UK pandemic camping holidays boom, figures show | Travel & leisure

The prospect of makeshift beds, a campfire kitchen and long-range toilets was once a daunting sight for holidaymakers, but new research underscores the scale of the nationwide camping boom during Covid, as millions of people traded foreign lounge chairs for s’mores and sleeping bags.

According to market researchers Mintel, one in five UK adults has been on a camping or caravanning holiday since the start of the pandemic. Among them, around 4.5 million were sleeping in a tent or caravan for the first time, he estimated.

With overseas travel often out of reach, spending on such travel jumped to £2.7billion in 2021. That was almost 80% more than in 2020, when lockdowns kicked in. decimated travel plans.

The affordability of these types of vacations has traditionally been the main attraction, but the pandemic has seen an influx of more affluent families into campsites, Mintel said. Almost four in 10 “Covid campers” had a household income above £50,000, compared to around a fifth of those camping or caravanning before the crisis.

“Many of these customers are likely to have replaced planned overseas vacations with staycations,” said John Worthington, senior travel analyst at Mintel – and it remains to be seen whether they will return as trips to abroad will open up, but in the context of a cost. of living crisis.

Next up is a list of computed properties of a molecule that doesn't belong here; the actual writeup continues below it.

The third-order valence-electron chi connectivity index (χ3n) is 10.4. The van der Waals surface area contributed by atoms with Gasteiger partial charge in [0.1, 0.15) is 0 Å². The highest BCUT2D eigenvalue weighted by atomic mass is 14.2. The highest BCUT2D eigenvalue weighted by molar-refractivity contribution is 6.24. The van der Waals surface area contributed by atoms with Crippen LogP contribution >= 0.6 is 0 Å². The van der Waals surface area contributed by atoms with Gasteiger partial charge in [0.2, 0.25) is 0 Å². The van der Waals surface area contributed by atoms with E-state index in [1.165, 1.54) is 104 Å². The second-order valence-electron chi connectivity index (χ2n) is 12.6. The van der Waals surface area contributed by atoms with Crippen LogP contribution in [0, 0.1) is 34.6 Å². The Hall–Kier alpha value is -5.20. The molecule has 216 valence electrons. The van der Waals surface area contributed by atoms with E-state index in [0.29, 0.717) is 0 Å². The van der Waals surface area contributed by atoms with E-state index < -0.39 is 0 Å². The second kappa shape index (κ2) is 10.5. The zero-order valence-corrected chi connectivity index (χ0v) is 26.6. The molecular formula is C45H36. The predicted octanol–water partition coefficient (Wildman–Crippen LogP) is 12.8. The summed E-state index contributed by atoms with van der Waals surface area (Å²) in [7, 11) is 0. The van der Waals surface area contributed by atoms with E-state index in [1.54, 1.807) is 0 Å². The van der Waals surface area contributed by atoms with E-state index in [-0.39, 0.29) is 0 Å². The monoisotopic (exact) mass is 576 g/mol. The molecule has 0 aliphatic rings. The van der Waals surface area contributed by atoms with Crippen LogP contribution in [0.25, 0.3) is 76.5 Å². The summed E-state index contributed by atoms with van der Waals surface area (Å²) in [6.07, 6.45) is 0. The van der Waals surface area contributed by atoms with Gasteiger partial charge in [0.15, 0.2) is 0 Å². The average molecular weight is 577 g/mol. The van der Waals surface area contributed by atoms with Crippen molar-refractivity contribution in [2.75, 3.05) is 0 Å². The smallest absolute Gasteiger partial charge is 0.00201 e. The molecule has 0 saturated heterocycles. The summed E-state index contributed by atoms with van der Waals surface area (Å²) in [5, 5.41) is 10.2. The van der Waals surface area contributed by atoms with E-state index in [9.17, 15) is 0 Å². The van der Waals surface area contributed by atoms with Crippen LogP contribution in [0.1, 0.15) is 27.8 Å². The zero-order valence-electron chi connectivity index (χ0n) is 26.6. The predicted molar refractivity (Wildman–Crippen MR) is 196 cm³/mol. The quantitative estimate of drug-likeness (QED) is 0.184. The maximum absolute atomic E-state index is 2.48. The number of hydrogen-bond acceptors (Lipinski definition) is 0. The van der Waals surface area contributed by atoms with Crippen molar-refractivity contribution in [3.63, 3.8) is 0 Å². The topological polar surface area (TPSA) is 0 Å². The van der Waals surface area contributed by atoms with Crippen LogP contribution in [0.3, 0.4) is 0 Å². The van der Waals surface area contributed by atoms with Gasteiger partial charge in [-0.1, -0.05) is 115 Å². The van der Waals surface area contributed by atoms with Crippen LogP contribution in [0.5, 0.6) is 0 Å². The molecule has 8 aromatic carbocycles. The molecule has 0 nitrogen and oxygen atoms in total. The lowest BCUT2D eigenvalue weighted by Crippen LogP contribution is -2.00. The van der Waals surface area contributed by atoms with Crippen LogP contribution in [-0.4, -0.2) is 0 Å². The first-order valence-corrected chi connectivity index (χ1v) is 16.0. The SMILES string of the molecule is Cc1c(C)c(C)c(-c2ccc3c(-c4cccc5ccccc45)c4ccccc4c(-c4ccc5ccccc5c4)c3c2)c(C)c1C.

The “growing cost of living crisis has the potential to dampen consumer spending on all types of vacations,” he said. “Camping and caravanning, however, have the advantage of being considered an affordable holiday. Our research shows that “low cost” is considered the main attraction for consumers. »

He added that this part of the holiday market had flourished before when people struggled financially, such as during the 2009 recession, when they traded more expensive overseas trips for low-budget domestic holidays.

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“In the short term, the cost-of-living crisis could attract those with tighter household budgets who are cutting back on more expensive vacations, including potential overseas travel,” Worthington said.

Organizations such as the Camping and Caravanning Club are among groups that have reported strong bookings ahead of the Easter getaway, suggesting Britons, who have invested thousands of pounds in a caravan or other holiday vehicle, including converted motorhomes and vans, are eager to use them again.

Last year, dealers struggled to get their hands on enough minivans as growing numbers under 40, including new dog owners, bought homes on wheels. The British also bought large quantities of camping supplies, almost cleaning out specialist shops ahead of the summer holidays.

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